The Most Historic, Scrumptious Fast Food Place From Each New England State
From burgers to hot dogs, fries, lobster rolls, and sandwiches, we know fast, delicious food doesn't always mean a chain drive-through. So here you go if you want historic, delicious, and fast around New England, with six of the most historic serving up their well-known fast food for decades and beyond.
An hour northeast of Portland, Maine, sits the tiny town of Wiscasset and its tiny food shack called Red's Eats.
With the lobster roll being Maine's signature fast food, you better believe that according to the website LoveFood, Red's most succulent lobster roll is about as good as you can get, having been around since 1938. It's a cute roadside stand that specializes in soft buns piled gloriously with fresh lobster meat with a side of Maine butter, according to LoveFood. You can also find juicy hamburgers, fried scallops, and ice cream among the some 70 items that this food shack cooks up.
It's been around since 1890, so you can bet that as one of the oldest diners in the entire country, Casey's Diner in Natick, Massachusetts, made this list, according to Love Food.
It started as a mobile horse-cart with four stools where people could belly up for food and drink. It does have a lunch cart in Worcester that started in 1922. Meanwhile, the fourth generation of the original owner’s family still runs Casey's, known for that fabulous part of the fast food realm: hot dogs and burgers.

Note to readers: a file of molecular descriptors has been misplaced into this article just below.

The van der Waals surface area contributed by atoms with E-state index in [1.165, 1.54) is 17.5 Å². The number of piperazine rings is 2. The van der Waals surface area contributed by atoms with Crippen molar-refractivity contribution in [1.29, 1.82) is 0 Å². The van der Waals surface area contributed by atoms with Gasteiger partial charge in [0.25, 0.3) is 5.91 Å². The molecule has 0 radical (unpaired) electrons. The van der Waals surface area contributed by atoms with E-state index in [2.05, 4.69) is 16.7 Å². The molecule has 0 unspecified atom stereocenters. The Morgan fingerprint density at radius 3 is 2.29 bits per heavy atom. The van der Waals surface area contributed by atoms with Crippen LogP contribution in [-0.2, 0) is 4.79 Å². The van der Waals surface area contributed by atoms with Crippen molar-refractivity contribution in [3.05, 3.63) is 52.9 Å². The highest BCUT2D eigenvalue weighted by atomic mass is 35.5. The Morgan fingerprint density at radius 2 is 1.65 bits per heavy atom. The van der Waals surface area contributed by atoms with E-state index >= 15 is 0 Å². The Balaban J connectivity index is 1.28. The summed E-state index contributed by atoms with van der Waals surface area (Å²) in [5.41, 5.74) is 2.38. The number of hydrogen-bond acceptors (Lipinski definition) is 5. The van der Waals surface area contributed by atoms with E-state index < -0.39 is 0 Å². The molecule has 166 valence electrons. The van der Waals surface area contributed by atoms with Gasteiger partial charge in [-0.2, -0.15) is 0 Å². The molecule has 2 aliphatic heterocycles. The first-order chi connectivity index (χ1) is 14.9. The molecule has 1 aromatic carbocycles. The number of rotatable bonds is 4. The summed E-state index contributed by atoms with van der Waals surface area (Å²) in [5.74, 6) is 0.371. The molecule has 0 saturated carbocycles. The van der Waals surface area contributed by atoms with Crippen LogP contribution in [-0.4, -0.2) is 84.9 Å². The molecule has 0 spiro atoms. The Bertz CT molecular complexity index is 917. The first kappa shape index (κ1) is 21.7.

Moe’s Italian Sandwiches in the Seacoast's adorable Portsmouth, New Hampshire, was born in 1959. According to LoveFood, a cheese salesman named Phil Pagano decided he'd rather run a restaurant that served just one sandwich: a salami and provolone with peppers, onions, dill pickles, olives, tomatoes, and olive oil on a roll. Here we are today, with a bigger menu and multiple locations. Moe's is now a favorite among Seacoast locals and visitors, and the original sandwich that started it all still remains the most popular.
I'm sure you've heard of Louis’ Lunch in New Haven, Connecticut, right? After all, they're the reason the world has hamburgers.
According to LoveFood, Louis' Lunch was established in 1895 and is recognized by the Library of Congress as the birthplace of the hamburger. So yes, those old-fashioned burgers with five cuts of meat on slices of white sandwich bread are still the main, delicious draw.
It's called Olneyville New York System in Providence, Rhode Island, and according to LoveFood, it all started with a Greek family from New York City who relocated in the 1930s to Providence's Olneyville Square. They eventually moved one more time within Providence in 1953.
The unique name moved with them, since their signature hot wieners topped with a Coney-style sauce is a mouthwatering favorite in Rhode Island.
It's called Al’s French Frys, first opening as a rural French fry stand in the late '40s. Since then, it's become a thriving restaurant with the most loyal of following, according to LoveFood.
This South Burlington, Vermont, must-eat is famous for the having the absolute best, most delicious French fries you'll ever put in your mouth. And with those fries, you can enjoy burgers, dogs, chicken sandwiches, clam strips, as well as salads and wraps.